In another embodiment, the compounds of the present disclosure may be used in a polymer nano- or micro-structure on a semiconducting or insulating surface.

In a further embodiment, the device is hermetically sealed or comprises a nonoxidizing cladding layer which may prevent oxidization. In another further embodiment, a cladding layer may be used in a device which may comprise either chiral or achiral components.

Advantages afforded by the optical waveguide structures of the present disclosure over present waveguides include higher electro-optical coefficients, greater long-term stability, and easier processing.

EXEMPLIFICATION

The invention now being generally described, it will be more readily understood by reference to the following examples, which are included merely for purposes of illustration of certain aspects and embodiments of the present invention, and are not intended to limit the invention.

Example 1 Synthesis of S-(+)-6,6′-dibromo-[1,1′-binaphthalene] 2

In a round-bottomed flask of 500 ml, 10.0 g (35.0 mmol) of S-(−)-[1,1′-binaphthalene]-2,2′-diol 1 is dissolved in 200 ml of dichloromethane and cooled down to −78 C. The flask is equipped with a CaCl2-tube. Under vigorously stirring, 5.4 ml (105 mmol) of bromine, dissolved in 50 ml of dichloromethane, is dropwise added over 30 minutes. The mixture is allowed to reach room temperature and 200 ml of a NaHSO3-solution (2 M) is added. The organic layer is washed two times with brine and dried over MgSO4. After evaporation of the solvent, the compound is collected as a grey solid.

Yield: 15.5 g (100%);[α]D 25=+137 deg dm−1 mol−1 l (c=1.0 in CH2Cl2)

1H-NMR (CDCl3): δ(ppm): 8.07(d, J=1.5 Hz, 2H), 7.91 (d, 2H), 7.42(dd, 2H), 7.28(d, 2H), 6.98(d, 2H), 5.03(s, 2H)

Example 2 Synthesis of S-(−)-6,6′-dibromo-2′-hexyloxy-[1,1′-binaphthalene]-2-ol 3

Under argon atmosphere a solution of 14.4 g (32.4 mmol) of 2, dissolved in 70 ml of dry DMF, is slowly added to a suspension of 0.78 g (32.4 mmol) of NaH in 30 ml dry DMF. After 15 minutes, 4.6 ml (32.4 mmol) of hexylbromide and 100 mg of anhydrous NaI is added. The mixture is stirred overnight at 50° C. After cooling down, the mixture is poured into 200 ml of water and extracted with dichloromethane. The organic layer is washed with a saturated NaHCO3-solution, with brine and dried over MgSO4. After removal of the solvents, the crude compound is purified with column chromatography (silicagel; eluent: hexane/dichloromethane (60:40 v/v)) and isolated as an oil.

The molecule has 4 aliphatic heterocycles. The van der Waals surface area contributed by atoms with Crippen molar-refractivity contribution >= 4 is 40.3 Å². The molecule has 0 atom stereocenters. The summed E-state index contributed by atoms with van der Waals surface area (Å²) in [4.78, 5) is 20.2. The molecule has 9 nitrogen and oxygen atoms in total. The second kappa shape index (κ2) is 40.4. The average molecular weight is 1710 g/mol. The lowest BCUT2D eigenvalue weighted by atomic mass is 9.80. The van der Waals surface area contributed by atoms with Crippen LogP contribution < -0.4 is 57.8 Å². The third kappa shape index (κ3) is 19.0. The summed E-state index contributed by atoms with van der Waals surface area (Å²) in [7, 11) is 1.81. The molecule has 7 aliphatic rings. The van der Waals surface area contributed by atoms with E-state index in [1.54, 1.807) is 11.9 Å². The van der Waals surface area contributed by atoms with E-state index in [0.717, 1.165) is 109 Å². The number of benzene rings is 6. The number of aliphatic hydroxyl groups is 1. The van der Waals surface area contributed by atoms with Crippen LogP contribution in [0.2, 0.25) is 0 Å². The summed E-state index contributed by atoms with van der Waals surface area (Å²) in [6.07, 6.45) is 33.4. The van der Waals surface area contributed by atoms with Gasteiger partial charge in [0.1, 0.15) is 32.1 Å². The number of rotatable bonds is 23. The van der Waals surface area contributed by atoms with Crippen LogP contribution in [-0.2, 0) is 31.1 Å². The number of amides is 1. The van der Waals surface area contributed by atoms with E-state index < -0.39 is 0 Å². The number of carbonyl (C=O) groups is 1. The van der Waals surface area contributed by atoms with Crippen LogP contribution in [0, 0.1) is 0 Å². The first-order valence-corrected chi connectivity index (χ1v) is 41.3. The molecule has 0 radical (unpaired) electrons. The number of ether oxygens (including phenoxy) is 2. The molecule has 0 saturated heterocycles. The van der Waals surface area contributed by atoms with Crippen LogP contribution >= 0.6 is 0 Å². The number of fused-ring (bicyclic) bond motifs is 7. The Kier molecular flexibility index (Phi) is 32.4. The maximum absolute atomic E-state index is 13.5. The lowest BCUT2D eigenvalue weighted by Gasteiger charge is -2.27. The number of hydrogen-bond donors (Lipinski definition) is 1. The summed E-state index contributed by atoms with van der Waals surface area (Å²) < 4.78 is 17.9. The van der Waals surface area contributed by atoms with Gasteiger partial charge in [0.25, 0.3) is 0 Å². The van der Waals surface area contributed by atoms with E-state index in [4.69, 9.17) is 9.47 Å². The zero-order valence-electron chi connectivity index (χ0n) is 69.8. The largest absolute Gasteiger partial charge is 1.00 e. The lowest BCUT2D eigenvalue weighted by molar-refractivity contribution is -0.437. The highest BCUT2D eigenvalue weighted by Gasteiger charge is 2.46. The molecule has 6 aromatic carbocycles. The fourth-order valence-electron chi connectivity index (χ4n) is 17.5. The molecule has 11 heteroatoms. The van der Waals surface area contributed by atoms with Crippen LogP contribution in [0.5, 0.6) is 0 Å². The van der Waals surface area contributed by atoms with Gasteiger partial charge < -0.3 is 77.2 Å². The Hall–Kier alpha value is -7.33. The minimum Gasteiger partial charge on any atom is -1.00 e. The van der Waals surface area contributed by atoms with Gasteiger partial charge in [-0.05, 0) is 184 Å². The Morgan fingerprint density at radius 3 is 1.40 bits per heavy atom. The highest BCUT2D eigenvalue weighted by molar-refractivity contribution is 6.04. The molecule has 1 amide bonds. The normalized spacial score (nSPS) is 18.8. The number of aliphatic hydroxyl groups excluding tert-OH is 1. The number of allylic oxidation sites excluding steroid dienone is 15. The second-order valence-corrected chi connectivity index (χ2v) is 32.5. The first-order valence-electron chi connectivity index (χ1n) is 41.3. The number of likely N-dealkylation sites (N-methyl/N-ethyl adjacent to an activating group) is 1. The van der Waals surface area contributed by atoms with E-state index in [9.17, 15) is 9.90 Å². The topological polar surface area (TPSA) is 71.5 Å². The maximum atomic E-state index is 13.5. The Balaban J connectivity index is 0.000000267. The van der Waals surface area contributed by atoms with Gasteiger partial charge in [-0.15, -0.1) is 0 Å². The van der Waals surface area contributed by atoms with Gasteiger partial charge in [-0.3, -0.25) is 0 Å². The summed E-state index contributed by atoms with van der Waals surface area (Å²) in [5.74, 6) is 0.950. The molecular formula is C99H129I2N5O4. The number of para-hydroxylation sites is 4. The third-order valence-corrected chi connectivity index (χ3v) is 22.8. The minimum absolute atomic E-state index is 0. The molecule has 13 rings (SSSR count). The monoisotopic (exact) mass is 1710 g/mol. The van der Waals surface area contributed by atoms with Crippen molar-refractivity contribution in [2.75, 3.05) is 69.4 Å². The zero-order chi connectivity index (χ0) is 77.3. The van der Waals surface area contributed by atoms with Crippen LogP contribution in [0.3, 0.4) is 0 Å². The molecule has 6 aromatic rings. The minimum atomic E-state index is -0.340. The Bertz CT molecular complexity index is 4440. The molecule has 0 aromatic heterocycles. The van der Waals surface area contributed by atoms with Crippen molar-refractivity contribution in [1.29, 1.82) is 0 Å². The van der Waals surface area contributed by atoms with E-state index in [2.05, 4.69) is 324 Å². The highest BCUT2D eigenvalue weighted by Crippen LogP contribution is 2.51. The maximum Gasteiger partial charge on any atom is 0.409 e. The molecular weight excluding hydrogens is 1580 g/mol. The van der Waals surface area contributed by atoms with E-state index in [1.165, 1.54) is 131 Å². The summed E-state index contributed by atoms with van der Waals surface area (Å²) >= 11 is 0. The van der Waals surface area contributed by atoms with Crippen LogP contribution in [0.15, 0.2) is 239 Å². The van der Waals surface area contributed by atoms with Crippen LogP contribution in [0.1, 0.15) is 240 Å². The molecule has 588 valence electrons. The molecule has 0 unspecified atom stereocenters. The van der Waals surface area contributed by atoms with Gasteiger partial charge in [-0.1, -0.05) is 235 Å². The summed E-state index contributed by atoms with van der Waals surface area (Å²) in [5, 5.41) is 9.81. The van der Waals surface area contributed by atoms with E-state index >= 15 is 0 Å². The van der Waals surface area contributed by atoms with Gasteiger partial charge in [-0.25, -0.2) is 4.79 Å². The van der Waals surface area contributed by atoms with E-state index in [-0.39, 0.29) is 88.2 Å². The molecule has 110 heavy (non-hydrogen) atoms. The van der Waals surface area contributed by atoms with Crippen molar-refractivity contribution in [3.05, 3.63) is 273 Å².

Yield: 8.2 g (48%); [α]D 25=+32.4 deg dm−1 mol−1 l (c=0.06 in CHCl3)

1H-NMR (CDCl3): δ(ppm): 8.05(d, J=1.5 Hz, 1H), 8.00 (d, J=1.5 Hz, 1H), 7.93 (d, 1H), 7.80 (d, 1H), 7.46 (d, 1H), 7.34 (d, 1H), 7.34 (dd, 1H), 7.28 (dd, 1H), 7.02 (d, 1H), 6.86 (d, 1H), 4.89 (d, 1H), 3.99 (m, 2H), 1.43 (qu, 2H), 1.01 (m, 6H), 0.75 (t, 3H)

Example 3 Synthesis of S-(−)-6,6′-dibromo-2-hexyloxy-2′-methoxymethoxy-[1,1′-binaphthalene] 4

Under argon atmosphere a solution of 5.28 g (10.0 mmol) of 3, dissolved in 30 ml of dry THF, is slowly added to a suspension of 0.57 g (12.0 mmol) of NaH in 20 ml of dry THF. After 15 min, 0.90 ml (12.0 mmol) of chloromethylmethylether is added very slowly and the mixture is stirred overnight at room temperature. The reaction mixture is poured into 100 ml of water and extracted with dichloromethane. The organic layer is washed with a saturated NaHCO3-solution, with brine and dried over MgSO4. After removal of the solvents, the crude compound is purified with column chromatography (silicagel; eluent: hexane/dichloromethane (60:40 v/v)) and isolated as an oil.

Yield: 4.70 g (82%); [α]D 25=−156 deg dm−1 mol−1 l (c=3.30 in CHCl3)